For Corey Arnold, speed and creative control are only part of his motivation for shooting digital. Arnold, who also works as a commercial fisherman, start-ed gaining attention when his gritty, humorous photographs of the fishing industry were published online in 2006. “When you’re on a boat and you’re bouncing around, with salt water spray-ing everywhere, it’s good to be able to shoot a lot of frames without changing rolls of film,” says Arnold, who has recently shot assignments digitally for Outside, Men’s Health, and the Discovery Channel, though he still shoots most of his personal work on film. All of these photographers admit that digital technology comes with its own set of challenges. “You really have to be on top of your archiving process,” says Hutchens, who travels with two LaCie 320 Portable Rugged hard disk drives, mirrored so that whatever he backs up on one is automatically backed up on the other. Arnold says that, until recently, he was unhappy with the color sharpness and cast on his digital cameras. The latest cameras, though, “can duplicate the look of my medium-format film camera a bit better,” Arnold says. “The contrast is better, the colors are sharper, and there’s something special about how they throw the focus out in the background.”
Keeping up with the digital environ-ment doesn’t always mean updating to the latest professional gear, though. Recently, photographer Lisa Wiseman generated buzz in the blogosphere when she Web-published a series of photos shot on her iPhone camera. Taking the iPhone’s fixed size and resolution and “unique chromatic aberration” as a challenge, she produced a meditative series of neutral-toned shots in which light plays gently off sky, water, and textured flooring. She credits this series as one of the things that landed her recent Newsweek assignment to shoot U.S. poet laureate Kay Ryan.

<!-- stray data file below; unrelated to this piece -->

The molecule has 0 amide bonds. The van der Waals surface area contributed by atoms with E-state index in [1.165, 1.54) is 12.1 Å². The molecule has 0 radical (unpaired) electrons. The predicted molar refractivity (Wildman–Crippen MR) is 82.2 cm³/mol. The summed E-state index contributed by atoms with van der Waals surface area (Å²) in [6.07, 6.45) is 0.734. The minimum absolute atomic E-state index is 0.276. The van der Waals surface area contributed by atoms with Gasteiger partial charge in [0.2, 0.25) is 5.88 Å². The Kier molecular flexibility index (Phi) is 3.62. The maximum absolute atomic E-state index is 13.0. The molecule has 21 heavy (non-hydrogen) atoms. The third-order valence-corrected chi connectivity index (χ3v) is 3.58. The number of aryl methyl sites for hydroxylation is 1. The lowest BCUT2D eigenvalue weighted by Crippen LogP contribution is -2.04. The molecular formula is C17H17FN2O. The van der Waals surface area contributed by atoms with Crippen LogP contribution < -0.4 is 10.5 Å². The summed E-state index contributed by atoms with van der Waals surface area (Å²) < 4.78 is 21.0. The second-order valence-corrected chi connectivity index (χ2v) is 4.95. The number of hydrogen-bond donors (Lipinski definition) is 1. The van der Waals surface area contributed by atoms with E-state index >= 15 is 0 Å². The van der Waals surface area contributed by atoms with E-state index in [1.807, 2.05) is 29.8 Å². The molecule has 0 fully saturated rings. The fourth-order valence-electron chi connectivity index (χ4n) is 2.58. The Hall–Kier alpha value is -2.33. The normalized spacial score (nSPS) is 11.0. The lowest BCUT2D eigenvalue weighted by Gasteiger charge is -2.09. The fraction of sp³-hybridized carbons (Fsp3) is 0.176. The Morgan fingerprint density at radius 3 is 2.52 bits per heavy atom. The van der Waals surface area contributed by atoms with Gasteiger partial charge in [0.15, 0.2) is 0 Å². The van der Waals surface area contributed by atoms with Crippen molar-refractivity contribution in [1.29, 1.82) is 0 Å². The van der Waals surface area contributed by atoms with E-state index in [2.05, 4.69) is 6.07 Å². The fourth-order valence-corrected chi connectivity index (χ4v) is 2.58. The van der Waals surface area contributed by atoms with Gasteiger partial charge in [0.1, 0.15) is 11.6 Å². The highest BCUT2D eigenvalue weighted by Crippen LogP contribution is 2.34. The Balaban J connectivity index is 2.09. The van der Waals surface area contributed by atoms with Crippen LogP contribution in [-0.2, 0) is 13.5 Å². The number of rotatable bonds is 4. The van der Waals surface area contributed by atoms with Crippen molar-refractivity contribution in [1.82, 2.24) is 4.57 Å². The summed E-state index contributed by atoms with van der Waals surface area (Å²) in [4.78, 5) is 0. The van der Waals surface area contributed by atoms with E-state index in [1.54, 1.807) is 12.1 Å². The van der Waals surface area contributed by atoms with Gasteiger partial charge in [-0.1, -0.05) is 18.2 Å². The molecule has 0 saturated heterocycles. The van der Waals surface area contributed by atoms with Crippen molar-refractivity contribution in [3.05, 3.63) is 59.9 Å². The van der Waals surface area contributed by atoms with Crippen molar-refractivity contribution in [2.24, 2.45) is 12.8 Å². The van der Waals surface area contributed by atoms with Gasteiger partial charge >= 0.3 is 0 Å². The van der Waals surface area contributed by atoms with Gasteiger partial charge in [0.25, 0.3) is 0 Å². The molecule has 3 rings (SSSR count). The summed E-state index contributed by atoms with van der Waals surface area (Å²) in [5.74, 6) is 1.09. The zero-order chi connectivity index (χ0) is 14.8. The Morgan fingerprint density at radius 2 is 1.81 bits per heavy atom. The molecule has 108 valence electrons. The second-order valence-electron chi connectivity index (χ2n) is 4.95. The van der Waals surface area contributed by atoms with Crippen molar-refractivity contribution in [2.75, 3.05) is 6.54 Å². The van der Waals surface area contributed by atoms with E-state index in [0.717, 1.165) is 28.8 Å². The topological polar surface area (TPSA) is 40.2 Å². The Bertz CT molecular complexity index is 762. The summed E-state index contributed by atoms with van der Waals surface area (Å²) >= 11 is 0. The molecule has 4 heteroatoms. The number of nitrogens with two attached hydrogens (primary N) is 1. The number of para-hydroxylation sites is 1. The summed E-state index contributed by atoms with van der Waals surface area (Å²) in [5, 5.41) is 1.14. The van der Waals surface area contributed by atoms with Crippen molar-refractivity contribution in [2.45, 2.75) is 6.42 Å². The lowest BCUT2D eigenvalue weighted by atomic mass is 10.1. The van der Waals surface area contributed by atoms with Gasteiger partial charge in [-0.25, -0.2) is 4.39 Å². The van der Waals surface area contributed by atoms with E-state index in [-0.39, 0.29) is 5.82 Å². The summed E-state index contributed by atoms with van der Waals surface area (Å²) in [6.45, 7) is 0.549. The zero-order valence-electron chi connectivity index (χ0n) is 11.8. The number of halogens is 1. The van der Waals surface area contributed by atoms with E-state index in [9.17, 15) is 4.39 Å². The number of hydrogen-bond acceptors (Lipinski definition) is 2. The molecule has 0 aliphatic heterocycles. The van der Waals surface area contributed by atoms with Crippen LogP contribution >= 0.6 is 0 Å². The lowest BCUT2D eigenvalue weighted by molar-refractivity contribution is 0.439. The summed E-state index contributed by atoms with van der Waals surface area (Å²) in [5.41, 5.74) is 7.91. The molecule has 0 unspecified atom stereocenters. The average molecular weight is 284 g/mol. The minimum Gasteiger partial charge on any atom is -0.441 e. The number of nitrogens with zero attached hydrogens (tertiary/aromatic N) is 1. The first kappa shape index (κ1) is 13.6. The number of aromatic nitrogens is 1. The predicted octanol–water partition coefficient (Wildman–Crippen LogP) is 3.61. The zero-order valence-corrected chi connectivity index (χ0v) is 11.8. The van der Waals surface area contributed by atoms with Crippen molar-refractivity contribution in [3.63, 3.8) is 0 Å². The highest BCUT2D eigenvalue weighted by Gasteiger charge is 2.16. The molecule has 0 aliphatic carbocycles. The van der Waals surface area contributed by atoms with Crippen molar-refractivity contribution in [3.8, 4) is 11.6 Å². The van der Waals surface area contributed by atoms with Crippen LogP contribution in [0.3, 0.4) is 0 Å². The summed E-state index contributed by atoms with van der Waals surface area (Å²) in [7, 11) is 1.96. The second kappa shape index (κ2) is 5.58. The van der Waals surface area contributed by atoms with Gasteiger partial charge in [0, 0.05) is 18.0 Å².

Hutchens has also experimented with nonprofessional equipment. In 2005, he shot a series of images about monsoon season in India with a point-and-shoot camera, the Sony Cyber-shot DSC-W7. His images held up against work by other pro shooters, winning an award in the White House and being hung in a show at the Corcoran Gallery in Washington, D.C. As he travels around the world, Hutchens has also been exploring digital video, trying to capture what he calls “the emotional intensity of constantly moving through different landscapes.”
THESE FOUR EMERGING photographers also use social media as part of their digital arsenal. Wiseman, Hutchens, and Arnold all have blogs on their Web sites, and Arnold and Hutchens have written guest blogs for other sites. “Blogging is really what’s driven my success,” says Arnold. “I’m kind of amazed by it, I didn’t realize the power of blogging and links. Now I often tell people that all you have to do is come up with one great project, then let the Internet do the rest.”
Wiseman, who also writes a blog, says she often uses Twitter to direct people to her site. “Twitter is the prime digital technology right now, so it’s a great tool,” she says. In his blog Dealing With Vagaries, Hutchens will often run his favorite outtakes from a published photo story. “With assignments, it’s so rare that the images you want to run are chosen,” he says. “With blogs, you can put up all your own favorite stuff. I love it!”
And although all four believe that digital technology has given them an edge, Hutchens, Greaves, Arnold, and Wiseman are also quick to point out that great technology is of little use without a creative vision. “The equip-ment is one thing, but ultimately, it’s about the image itself,” says Hutchens. Greaves agrees. “There’s no clear route to success in this business,” she says. “You have to figure it out your own way. Don’t be afraid of that. If you have a strong sense of vision and plenty of determination, you’ll find your way.”